One of the more controversial mechanics to bring to a multiplayer game is the Doomed mechanic. This set of cards rarely uses resources to pay for their effects, but instead requires all players to raise their threat. It is a difficult mechanic to properly integrate in the decks of all players, so not everyone will be pleased to learn they are playing besides a Doomed deck. But the mechanic can accelerate your deck to top speed very quickly, allowing you to get a quick headstart on the encounter deck. With recent additions to the Doomed archetype, the mechanic has gotten a little better though, so it was worth revisiting this article and updating it to the full card pool until the end of the Vengeance of Mordor cycle.
What is the Doomed mechanic?
Studying the arts of the enemy is dangerous, and while initially it may give you a lot of power, it corrupts your deck and makes you more visible to the servants of Sauron. The mechanic involves the Doomed keyword, which has been on player cards since the very beginning of the game. This time, the keyword is found on player cards as well, and serve as a cost that must be paid before the effect on the card can be triggered. This cost is sometimes the only cost of the card (Deep Knowledge and Legacy of Numenor for instance), but can be an additional cost for the players together with a standard resource cost (Saruman, Waters of Nimrodel). When playing a card with the Doomed keyword, all players in the game must raise their threat by X, where X is the number printed after the Doomed keyword. This works in the same way as the Doomed keyword on encounter cards, and should be familiar with players when they eventually receive player cards with Doomed.
The Doomed mechanic is a powerful one, with some strong abilities behind the threat cost. However, the more you use these events, the higher your threat will go. It is therefore essential that you have a way to reduce your threat or you will be engaging a lot of enemies earlier than expected, and may even threat out near the end. Having a low starting threat gives you some space to Doom yourself up a few points, but I will advise to at least include some threat reduction in your deck to go back down again. Your fellow players may be less enthausiastic about playing Doomed cards, as they will also require threat reduction to not engage more enemies than they would like, or to drop out of Secrecy early. The best tool against this is Lore Aragorn who can drop your threat to the starting value once per game per player. You can move Aragorn across the table with Desperate Alliance, allowing all players eventually to lower their threat down without them including threat reduction of their own.
Because threat reduction is so effective in countering the corruptive nature of the Doomed keyword, the designers added an extra rule to hero Saruman, where the players can only lower their threat by 1 at a time from player card effects. Since Saruman is important to modern Doomed decks, a strategy has to be included in any Doomed deck that lowers the threat as often as possible with only 1 point at a time. Players could also use the Loragorn trick again, but only if they invest in Helm of Secrecy to get rid of Saruman and replace him with Aragorn once your threat reaches a critical level.
Doomed player cards were first introduced in the Voice of Isengard Deluxe expansion and the accompanying Ringmaker cycle. There have been few other Doomed player cards since then, perhaps due to the lack of popularity of this mechanic outside of a solo environment. However, during the Vengeance of Mordor cycle, the mechanic got a bunch of new cards again, including new events and a hero that focuses on the mechanic. Below are the packs that include cards important to the Doomed mechanic. Get the packs in bold first if you are seriously considering tapping into this mechanic.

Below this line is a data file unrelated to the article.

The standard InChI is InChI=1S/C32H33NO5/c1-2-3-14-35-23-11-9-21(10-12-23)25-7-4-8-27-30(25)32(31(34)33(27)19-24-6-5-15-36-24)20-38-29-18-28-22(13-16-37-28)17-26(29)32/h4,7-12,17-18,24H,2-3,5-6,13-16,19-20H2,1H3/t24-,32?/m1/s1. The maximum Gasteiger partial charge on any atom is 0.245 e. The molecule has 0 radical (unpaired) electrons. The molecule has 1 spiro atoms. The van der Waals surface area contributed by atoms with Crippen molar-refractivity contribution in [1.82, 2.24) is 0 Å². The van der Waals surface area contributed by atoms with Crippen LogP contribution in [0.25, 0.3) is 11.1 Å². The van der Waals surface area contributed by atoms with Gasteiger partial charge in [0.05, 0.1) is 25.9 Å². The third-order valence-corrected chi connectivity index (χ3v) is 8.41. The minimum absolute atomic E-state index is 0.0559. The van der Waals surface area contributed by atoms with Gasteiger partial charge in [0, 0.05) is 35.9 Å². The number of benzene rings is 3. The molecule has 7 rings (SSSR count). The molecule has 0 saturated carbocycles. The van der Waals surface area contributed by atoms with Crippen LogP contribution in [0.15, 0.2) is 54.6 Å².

- The Voice of Isengard (Grima, Keys of Orthanc, 5 events)
- Entire Ringmaker cycle
- Race Across Harad
- Challenge of the Wainriders (Hero Saruman, Saruman’s Staff, 2 events)
- Under the Ash Mountains
There are Doomed cards for all spheres, but Neutral has the most cards with the keyword. This makes the mechanic very splashable into many decks. Decks that want to focus on Doomed and its synergy, really should include Lore. Grima allows you to add Doomed to any card to reduce its cost, which is a huge boost for the mechanic. Deep Knowledge is also one of the most popular Doomed cards in the cardpool, allowing you to fill your hand with cards for no cost of resources. Other Doomed-related cards such as Soldier of Isengard and Isengard Messenger are also worth including in such a deck. Since the Leadership sphere is another sphere with a lot of Doomed and Isengard synergy, you can get a pretty good Doom deck going with a Lore/Leadership setup and adding in some Neutral cards.
Players can also include hero Saruman in their Doomed deck to be able to play Doomed events of any sphere. This also forces you towards the Lore sphere, but allows you to pick any other heroes without having to worry about a sphere match for your events. Having access to Lore with him also allows you to tap into some Istari synergy with cards like Word of Command.
The synergy of this mechanic is easy, at the cost of threat, you get to play cards without having to spend (as many) resources. Waters of Nimrodel is an example of a card that got its cost split between resources and threat, requiring 3 resources and Doomed 3 to play. The cost of Doomed cards is 1:1 compared to resources, so you have a deep pool of resources to use on your threat meter if you have the cards to use it with. This is why Grima is quite a good hero to accelerate your deck with, as he can make any card cheaper by raising everyone’s threat instead. Keys of Orthanc synergizes well with this, allowing you to get an additional resource each time you raise your threat through the keyword. This can allow you to play some expensive cards very early in the game.
The Doomed mechanic also tends to focus on the various events that it has access to. These events can solve nearly any problem at the cost of threat. Power of Orthanc can get rid of nasty condition attachments, Horns! Horns! Horns! can sneak in allies to deal with attacks, and Far-sighted can scry the encounter deck quite deeply for solo players so that you are prepared for what is to come. The mechanic does not solve your threat issue though, you will need to spec into other cards for that.